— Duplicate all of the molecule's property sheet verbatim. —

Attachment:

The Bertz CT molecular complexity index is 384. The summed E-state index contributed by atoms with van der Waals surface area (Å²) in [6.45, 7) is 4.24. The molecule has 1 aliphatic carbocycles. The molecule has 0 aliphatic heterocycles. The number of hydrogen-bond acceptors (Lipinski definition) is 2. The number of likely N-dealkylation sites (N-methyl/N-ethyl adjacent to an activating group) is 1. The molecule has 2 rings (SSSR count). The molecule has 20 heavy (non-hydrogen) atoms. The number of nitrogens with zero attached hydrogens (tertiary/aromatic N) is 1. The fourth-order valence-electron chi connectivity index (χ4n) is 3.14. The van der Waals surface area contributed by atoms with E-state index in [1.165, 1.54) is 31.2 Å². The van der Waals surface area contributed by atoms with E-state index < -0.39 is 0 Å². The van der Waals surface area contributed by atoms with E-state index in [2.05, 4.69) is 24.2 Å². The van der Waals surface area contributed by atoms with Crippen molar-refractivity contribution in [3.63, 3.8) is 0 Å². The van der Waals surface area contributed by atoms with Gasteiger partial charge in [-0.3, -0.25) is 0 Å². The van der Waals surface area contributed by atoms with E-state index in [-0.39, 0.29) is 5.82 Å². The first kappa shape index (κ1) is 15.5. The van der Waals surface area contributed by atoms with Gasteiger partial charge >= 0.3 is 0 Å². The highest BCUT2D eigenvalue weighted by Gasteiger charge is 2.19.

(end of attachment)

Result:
The Bertz CT molecular complexity index is 384. The summed E-state index contributed by atoms with van der Waals surface area (Å²) in [6.45, 7) is 4.24. The molecule has 1 aliphatic carbocycles. The molecule has 0 aliphatic heterocycles. The number of hydrogen-bond acceptors (Lipinski definition) is 2. The number of likely N-dealkylation sites (N-methyl/N-ethyl adjacent to an activating group) is 1. The molecule has 2 rings (SSSR count). The molecule has 20 heavy (non-hydrogen) atoms. The number of nitrogens with zero attached hydrogens (tertiary/aromatic N) is 1. The fourth-order valence-electron chi connectivity index (χ4n) is 3.14. The van der Waals surface area contributed by atoms with E-state index in [1.165, 1.54) is 31.2 Å². The van der Waals surface area contributed by atoms with E-state index < -0.39 is 0 Å². The van der Waals surface area contributed by atoms with E-state index in [2.05, 4.69) is 24.2 Å². The van der Waals surface area contributed by atoms with Crippen molar-refractivity contribution in [3.63, 3.8) is 0 Å². The van der Waals surface area contributed by atoms with Gasteiger partial charge in [-0.3, -0.25) is 0 Å². The van der Waals surface area contributed by atoms with E-state index in [-0.39, 0.29) is 5.82 Å². The first kappa shape index (κ1) is 15.5. The van der Waals surface area contributed by atoms with Gasteiger partial charge >= 0.3 is 0 Å². The highest BCUT2D eigenvalue weighted by Gasteiger charge is 2.19.